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AFCI breakers #187383 06/24/09 11:09 PM
Joined: Jul 2005
Posts: 183
J
jay8 Offline OP
Member
FYI,I just noticed Siemens has put out a two pole AFCI breaker, I am sure the other manufacturers will follow. It was the first I had heard of this.

Tools for Electricians:
Re: AFCI breakers [Re: jay8] #187452 06/27/09 01:04 AM
Joined: Nov 2005
Posts: 141
C
Check Pilot Offline
Member
Hey jay8, can you post a link or something??. I've been looking for about a hour now and don't see it.

Thanks.

Re: AFCI breakers [Re: Check Pilot] #187470 06/27/09 06:25 PM
Joined: Jul 2006
Posts: 27
C
canuck Offline
Member

Last edited by canuck; 06/27/09 06:37 PM.
Re: AFCI breakers [Re: canuck] #187472 06/27/09 06:56 PM
Joined: Jul 2006
Posts: 27
C
canuck Offline
Member
Here's Schneider's info concerning shared neutrals and AFCI's:
http://ecatalog.squared.com/pubs/Ci...rrupters%20%28AFCI%29/0760DB0203R902.pdf
more at:
http://arcfault.ca

Re: AFCI breakers [Re: Check Pilot] #187481 06/28/09 01:14 AM
Joined: Jul 2005
Posts: 183
J
jay8 Offline OP
Member
sorry, forgot to include a link, thanks to canuck for taking care of business.

Re: AFCI breakers [Re: jay8] #187544 06/30/09 11:40 PM
Joined: Dec 2001
Posts: 444
S
Sandro Offline
Member
2 pole has been available for at least 2 years now in the Cutler Hammer line.


Re: AFCI breakers [Re: Sandro] #187586 07/02/09 02:00 PM
Joined: Jun 2006
Posts: 613
M
mikesh Offline
Member
I am wondering what would require a 2 pole AFCI? I can't think of any branch circuit that requires it. Maybe the latest NEC has a few? Nothing mandatory in the CEC.
I am not saying there are no good or rational reasons for an AFCI 2 pole branch circuit just nothing in the code requiring one.

Re: AFCI breakers [Re: mikesh] #187587 07/02/09 03:11 PM
Joined: Jan 2005
Posts: 5,316
renosteinke Offline
Cat Servant
Member
I am not aware of how the Canadian codes treat what we call "multi-wire branch circuits,' or, less formally, 'shared neutrals.'

This is the practice of running a three wire cable from the panel to the first junction box, where the two circuits are separated. Thus, they both use the same neutral for the final run back to the panel.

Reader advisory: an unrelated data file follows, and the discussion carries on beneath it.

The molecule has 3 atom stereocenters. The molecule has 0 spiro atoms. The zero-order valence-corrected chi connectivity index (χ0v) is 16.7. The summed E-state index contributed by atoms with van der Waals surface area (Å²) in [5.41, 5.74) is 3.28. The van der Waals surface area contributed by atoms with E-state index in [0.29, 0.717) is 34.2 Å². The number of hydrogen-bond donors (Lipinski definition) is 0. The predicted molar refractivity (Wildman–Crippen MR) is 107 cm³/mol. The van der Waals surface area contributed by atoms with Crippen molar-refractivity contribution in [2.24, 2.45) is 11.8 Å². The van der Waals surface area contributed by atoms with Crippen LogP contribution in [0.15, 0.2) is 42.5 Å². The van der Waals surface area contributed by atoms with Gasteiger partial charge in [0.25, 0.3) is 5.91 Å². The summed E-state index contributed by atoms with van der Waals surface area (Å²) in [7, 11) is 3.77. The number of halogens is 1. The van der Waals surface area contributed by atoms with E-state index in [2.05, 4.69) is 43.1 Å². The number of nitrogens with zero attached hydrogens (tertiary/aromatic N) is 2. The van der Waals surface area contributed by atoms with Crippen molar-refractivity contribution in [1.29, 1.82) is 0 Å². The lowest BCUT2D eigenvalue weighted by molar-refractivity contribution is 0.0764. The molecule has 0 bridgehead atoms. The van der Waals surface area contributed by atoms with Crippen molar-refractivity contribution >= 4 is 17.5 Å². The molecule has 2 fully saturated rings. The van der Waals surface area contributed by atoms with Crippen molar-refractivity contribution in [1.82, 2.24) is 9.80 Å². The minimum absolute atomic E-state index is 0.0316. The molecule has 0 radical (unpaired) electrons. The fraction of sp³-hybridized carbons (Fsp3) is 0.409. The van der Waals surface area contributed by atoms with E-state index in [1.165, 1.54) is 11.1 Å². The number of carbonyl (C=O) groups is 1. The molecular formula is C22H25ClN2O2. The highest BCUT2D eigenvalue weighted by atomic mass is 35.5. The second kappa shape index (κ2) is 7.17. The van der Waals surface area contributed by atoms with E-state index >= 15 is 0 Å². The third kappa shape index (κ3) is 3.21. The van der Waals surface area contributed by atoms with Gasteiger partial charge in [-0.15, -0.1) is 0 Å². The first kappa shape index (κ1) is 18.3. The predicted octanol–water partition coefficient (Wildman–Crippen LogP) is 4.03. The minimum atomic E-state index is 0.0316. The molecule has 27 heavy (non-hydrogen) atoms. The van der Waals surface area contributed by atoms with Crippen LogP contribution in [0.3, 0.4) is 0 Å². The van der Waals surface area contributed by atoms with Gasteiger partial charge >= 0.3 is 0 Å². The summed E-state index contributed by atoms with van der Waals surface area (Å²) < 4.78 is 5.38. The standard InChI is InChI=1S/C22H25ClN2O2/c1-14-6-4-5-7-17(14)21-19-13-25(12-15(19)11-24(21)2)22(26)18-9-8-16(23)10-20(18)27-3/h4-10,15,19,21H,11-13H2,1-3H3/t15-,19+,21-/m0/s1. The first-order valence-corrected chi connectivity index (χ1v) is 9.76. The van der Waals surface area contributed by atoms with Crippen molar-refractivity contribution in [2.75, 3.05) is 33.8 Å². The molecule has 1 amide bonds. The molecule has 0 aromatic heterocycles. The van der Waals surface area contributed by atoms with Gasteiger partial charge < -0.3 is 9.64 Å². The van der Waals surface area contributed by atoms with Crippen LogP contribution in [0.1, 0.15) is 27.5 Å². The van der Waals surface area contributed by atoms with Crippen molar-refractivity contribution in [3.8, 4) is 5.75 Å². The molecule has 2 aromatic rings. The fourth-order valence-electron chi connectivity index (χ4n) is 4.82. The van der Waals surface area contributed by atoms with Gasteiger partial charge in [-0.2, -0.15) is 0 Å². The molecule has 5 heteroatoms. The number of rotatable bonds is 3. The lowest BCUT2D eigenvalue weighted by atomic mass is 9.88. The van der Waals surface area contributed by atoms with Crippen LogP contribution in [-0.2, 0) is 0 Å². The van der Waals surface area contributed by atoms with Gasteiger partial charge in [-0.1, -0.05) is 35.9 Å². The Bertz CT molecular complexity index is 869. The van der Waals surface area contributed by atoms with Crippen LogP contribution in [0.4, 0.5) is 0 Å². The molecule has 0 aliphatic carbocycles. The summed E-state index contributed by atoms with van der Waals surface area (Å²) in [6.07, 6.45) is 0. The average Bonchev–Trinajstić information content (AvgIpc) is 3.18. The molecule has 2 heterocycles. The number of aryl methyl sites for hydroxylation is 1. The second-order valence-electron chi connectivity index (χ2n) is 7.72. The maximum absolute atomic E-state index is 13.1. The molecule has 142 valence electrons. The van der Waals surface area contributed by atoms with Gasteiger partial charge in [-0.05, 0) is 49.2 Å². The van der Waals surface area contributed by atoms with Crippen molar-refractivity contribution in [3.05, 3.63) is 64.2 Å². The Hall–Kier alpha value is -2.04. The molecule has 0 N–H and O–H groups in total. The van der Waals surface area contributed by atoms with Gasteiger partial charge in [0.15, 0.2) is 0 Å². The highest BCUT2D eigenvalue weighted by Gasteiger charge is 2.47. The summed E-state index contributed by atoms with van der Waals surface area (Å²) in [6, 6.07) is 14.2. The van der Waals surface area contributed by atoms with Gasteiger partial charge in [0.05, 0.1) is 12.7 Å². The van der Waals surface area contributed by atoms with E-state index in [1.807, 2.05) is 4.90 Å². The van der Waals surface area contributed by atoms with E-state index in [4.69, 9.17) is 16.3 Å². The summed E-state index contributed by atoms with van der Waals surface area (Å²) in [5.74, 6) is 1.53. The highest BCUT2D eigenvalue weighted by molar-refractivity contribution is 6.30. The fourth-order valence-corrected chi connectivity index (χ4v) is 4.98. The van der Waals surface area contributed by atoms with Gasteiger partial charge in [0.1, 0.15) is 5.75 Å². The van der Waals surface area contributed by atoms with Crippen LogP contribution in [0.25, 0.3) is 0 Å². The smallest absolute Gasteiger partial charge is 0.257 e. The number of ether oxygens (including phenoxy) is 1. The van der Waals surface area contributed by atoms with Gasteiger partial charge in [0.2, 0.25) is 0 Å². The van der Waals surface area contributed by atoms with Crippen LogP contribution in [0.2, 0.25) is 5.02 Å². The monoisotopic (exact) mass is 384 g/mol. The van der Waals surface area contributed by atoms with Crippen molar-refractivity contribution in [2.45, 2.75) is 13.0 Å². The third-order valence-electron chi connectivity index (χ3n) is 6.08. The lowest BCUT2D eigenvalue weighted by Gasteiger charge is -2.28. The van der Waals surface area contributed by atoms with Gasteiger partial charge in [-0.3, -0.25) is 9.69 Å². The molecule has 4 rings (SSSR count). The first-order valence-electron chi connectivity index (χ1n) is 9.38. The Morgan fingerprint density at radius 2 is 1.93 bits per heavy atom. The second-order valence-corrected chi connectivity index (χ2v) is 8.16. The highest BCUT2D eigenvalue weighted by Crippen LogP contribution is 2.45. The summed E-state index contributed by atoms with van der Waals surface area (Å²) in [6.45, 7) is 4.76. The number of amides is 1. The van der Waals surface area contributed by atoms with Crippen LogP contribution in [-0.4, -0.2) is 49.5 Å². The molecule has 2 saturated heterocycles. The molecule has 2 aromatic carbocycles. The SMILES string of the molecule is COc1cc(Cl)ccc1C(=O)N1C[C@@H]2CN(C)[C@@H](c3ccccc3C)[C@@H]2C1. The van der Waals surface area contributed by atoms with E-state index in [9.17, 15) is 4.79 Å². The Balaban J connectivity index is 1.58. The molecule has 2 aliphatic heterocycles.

For such a circuit, the GFCI or AFCI breaker must, necessairily, control both of the 'hot' wires; thus the need for a two-pole breaker.

Here the more current issue relates to a design change in the AFCI's themselves .... no point opening that can of worms here!

It's also not unusual for the room air conditioner or baseboard heat to be a 240v circuit.

Last edited by renosteinke; 07/06/09 03:03 PM.
Re: AFCI breakers [Re: renosteinke] #187660 07/06/09 02:01 PM
Joined: Jun 2006
Posts: 613
M
mikesh Offline
Member
Yes we do have multi wire branch circuits as you describe but if I was doing it I would not use a 2 pole breaker since the cost is more than double a 1 pole. For GFCI we generally install a GFCI outlet at the first outlet and seldom use a breaker. IE normal 1 pole breaker and GFCI outlet at the first required location. No common trip is required for a 3 wire circuit unless the devices are on the same mounting strap like as for split receptacles. It is possible to run 2 circuits from 2 X 1 pole CB on different buss with 1 neutral and a GFCI outlet at the first receptacle in each branch. Obviously the neutrals cannot share beyond this point or the service guy will slap someone on the back of the head ;-)
An AFCI circuit requires breaker protection as the entire branch must be AFCI protected. The only outlets required to be AFCI protected are the bedroom Plugs only. No smoke alarms may be on the circuit and lighting may be on the circuit. The cost of an AFCI 1 pole breaker was around CDN $70.00 and 2 pole around $250.00 even for a long home run it is still much cheaper to run 2 circuits.

Re: AFCI breakers [Re: mikesh] #187662 07/06/09 03:17 PM
Joined: Jan 2005
Posts: 5,316
renosteinke Offline
Cat Servant
Member
Oh, I won't argue the economics one bit. Indeed, that's been at the heart of the AFCI debate here!

Originally, they were to allow AFCI devices, so you could handle things as you did with GFCI protection. When the requirement actually took efect (1999), though, the code was suddenly re-written to proscribe the devices. Later editions have made devices acceptable under certain restricted situations .... but the device makers have not made the devices available. Once bit, twice shy! For the guy in the field, it remains a puzzle how a 'protection' available in the device costs only $10 extra, while it costs at least $35 additional if the protection is placed in the breaker.

There are any number of reasons why MWBC's are used ... what is worth noting is that our most recent edition (2008) surprised us with numerous new restrictions upon their use. The next edition has several proposals to restrict them even further. Much to my surprise, one breaker manufacturer (Square D) is leading the charge, with a published opinion that MWBC's ought to be eliminated altogether. Personally, I cannot understand why Square D is concerned about this design issue.

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